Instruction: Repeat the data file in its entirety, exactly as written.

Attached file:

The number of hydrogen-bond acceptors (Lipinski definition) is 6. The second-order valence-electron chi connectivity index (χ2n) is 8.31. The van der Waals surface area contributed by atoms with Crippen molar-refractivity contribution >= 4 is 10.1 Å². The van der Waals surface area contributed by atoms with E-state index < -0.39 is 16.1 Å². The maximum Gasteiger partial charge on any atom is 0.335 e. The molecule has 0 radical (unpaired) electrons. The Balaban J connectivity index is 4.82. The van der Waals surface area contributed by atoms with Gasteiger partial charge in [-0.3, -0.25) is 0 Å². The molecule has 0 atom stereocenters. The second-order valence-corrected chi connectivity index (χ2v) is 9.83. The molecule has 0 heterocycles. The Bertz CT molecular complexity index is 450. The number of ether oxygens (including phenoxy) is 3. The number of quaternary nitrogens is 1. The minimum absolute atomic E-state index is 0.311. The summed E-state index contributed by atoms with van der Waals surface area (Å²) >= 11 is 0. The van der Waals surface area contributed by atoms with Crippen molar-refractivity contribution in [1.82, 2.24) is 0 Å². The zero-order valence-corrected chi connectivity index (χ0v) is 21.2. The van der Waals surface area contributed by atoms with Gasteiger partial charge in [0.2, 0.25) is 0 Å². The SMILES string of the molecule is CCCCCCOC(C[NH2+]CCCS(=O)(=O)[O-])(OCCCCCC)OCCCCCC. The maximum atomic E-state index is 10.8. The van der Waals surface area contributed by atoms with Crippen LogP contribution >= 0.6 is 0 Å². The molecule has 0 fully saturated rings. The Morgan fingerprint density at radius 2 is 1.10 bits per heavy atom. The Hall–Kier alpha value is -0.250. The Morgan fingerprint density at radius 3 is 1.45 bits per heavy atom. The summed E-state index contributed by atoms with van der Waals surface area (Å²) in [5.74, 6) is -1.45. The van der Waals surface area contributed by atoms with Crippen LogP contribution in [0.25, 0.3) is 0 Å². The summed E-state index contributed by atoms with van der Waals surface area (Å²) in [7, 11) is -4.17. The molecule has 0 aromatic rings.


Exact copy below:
The number of hydrogen-bond acceptors (Lipinski definition) is 6. The second-order valence-electron chi connectivity index (χ2n) is 8.31. The van der Waals surface area contributed by atoms with Crippen molar-refractivity contribution >= 4 is 10.1 Å². The van der Waals surface area contributed by atoms with E-state index < -0.39 is 16.1 Å². The maximum Gasteiger partial charge on any atom is 0.335 e. The molecule has 0 radical (unpaired) electrons. The Balaban J connectivity index is 4.82. The van der Waals surface area contributed by atoms with Gasteiger partial charge in [-0.3, -0.25) is 0 Å². The molecule has 0 atom stereocenters. The second-order valence-corrected chi connectivity index (χ2v) is 9.83. The molecule has 0 heterocycles. The Bertz CT molecular complexity index is 450. The number of ether oxygens (including phenoxy) is 3. The number of quaternary nitrogens is 1. The minimum absolute atomic E-state index is 0.311. The summed E-state index contributed by atoms with van der Waals surface area (Å²) >= 11 is 0. The van der Waals surface area contributed by atoms with Crippen molar-refractivity contribution in [1.82, 2.24) is 0 Å². The zero-order valence-corrected chi connectivity index (χ0v) is 21.2. The van der Waals surface area contributed by atoms with Gasteiger partial charge in [0.2, 0.25) is 0 Å². The SMILES string of the molecule is CCCCCCOC(C[NH2+]CCCS(=O)(=O)[O-])(OCCCCCC)OCCCCCC. The maximum atomic E-state index is 10.8. The van der Waals surface area contributed by atoms with Crippen LogP contribution >= 0.6 is 0 Å². The molecule has 0 fully saturated rings. The Morgan fingerprint density at radius 2 is 1.10 bits per heavy atom. The Hall–Kier alpha value is -0.250. The Morgan fingerprint density at radius 3 is 1.45 bits per heavy atom. The summed E-state index contributed by atoms with van der Waals surface area (Å²) in [5.74, 6) is -1.45. The van der Waals surface area contributed by atoms with Crippen LogP contribution in [0.25, 0.3) is 0 Å². The summed E-state index contributed by atoms with van der Waals surface area (Å²) in [7, 11) is -4.17. The molecule has 0 aromatic rings.